And it’s those next 10 or 15 years that the scientist is most excited about. According to Schmidt, we’re heading into a period where smaller telescopes will be able to do more, and we know how to use the telescopes we do have a lot more economically.

As a young researcher in Australian astronomy, Casey agrees. “A lot of new stuff is coming. We’re going to be able to do things we’ve never done before, to be able to get a direct image of a planet is incredible, we’re getting better at using the stuff we have.”

In terms of what’s next in the world of astronomy, Schmidt says there’s “Not an expectation, but a real question mark”. He states that 95.5% of the universe is still unknown and that questions still need to be answered. “There are still huge questions in astronomy, is their life on other planets? ... These answers are reachable in the next few decades,” said Schmidt.

The big answers to these questions could very well be found in the next generation of Australian scientists, which Schmidt is very passionate about. He donated $100,000 of his Nobel Prize money to the Australian Academy of Science's PrimaryConnections program, which aims to improve primary school teachers’ confidence and competence for teaching science. With his donation, Schmidt hoped to help restart the program that had its government funding cut in 2011. “This was one of the first things I thought about using the money to do, I knew the money would keep them afloat for a month, and my hope was that they could use it to raise money from the larger community…get the state governments to chip in.”

According to Schmidt, a package in this month’s state budget has been put through for the program. “Both sides of government more or less supported what was in that package, which is great, because education it’s not something to play politics with.”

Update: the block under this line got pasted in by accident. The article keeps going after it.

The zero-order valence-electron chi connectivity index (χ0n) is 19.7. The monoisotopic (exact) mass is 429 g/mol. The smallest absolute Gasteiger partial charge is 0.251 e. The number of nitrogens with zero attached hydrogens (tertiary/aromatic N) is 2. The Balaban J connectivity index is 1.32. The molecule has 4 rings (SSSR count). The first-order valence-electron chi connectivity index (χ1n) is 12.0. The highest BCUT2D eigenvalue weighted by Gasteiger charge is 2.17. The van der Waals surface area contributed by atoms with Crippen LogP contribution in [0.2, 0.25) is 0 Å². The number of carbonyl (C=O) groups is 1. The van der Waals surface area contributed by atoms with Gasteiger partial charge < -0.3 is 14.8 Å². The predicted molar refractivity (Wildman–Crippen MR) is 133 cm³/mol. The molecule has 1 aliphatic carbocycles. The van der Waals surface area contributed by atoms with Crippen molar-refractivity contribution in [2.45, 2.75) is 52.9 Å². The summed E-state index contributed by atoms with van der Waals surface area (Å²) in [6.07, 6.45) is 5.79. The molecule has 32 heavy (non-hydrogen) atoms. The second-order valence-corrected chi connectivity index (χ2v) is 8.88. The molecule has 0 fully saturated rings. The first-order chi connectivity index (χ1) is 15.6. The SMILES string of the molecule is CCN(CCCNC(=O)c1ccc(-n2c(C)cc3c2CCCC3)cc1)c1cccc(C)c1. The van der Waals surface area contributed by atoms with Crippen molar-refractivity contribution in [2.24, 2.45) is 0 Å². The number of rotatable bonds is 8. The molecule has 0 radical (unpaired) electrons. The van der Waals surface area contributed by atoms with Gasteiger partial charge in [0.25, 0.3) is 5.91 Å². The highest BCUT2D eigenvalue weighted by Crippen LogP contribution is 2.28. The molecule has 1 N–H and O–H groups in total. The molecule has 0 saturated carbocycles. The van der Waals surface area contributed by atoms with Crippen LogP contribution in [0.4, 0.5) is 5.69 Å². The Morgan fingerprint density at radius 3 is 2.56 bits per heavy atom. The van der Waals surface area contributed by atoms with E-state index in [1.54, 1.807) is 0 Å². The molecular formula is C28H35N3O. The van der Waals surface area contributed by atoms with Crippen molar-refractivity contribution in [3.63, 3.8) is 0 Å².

Schmidt emphasises that the program transformed ordinary teachers into extraordinary teachers. “Many primary school teachers are not that comfortable with science and this program was there to change that, provide course material, training and things to help them teach the subject matter in a way that they were going to be comfortable and competent,” said Schmidt. “If you turn kids off science in primary school, you never get them back … science is curiosity, if you kill that you’ve done more damage than if you hadn’t taught science at all.”

Casey also stresses the importance of science education in Australia. “Every scientist had that one teacher at their school that had an impact on them in science, if you make science accessible, if you make it a fun and tangible thing, it isn’t such a scary monster only for people who can do differential equations in their head."

In the meantime, between his outreach programs and science, Schmidt tries to steal time away working in his vineyard, which produces and sells an exclusive 3,000 bottles a year, his secret? According to Schmidt the answer’s in the science “I’m producing really good wine, turns out winning a Nobel Prize is good for the wine business.”

Editor's Note: Katrina Beavan attended the 2012 Nobel Laureate Meetings in Lindau for ScienceAlert. Katrina is an avid travel blogger and politics enthusiast with a passion for languages, travel and science. In her last year of a Journalism and Arts degree, she works as a freelance journalist and has written travel stories, reviews and more for various online sites. Reporting for ABC radio during the 2011 Australian floods was a highlight in her career. Follow her on Twitter.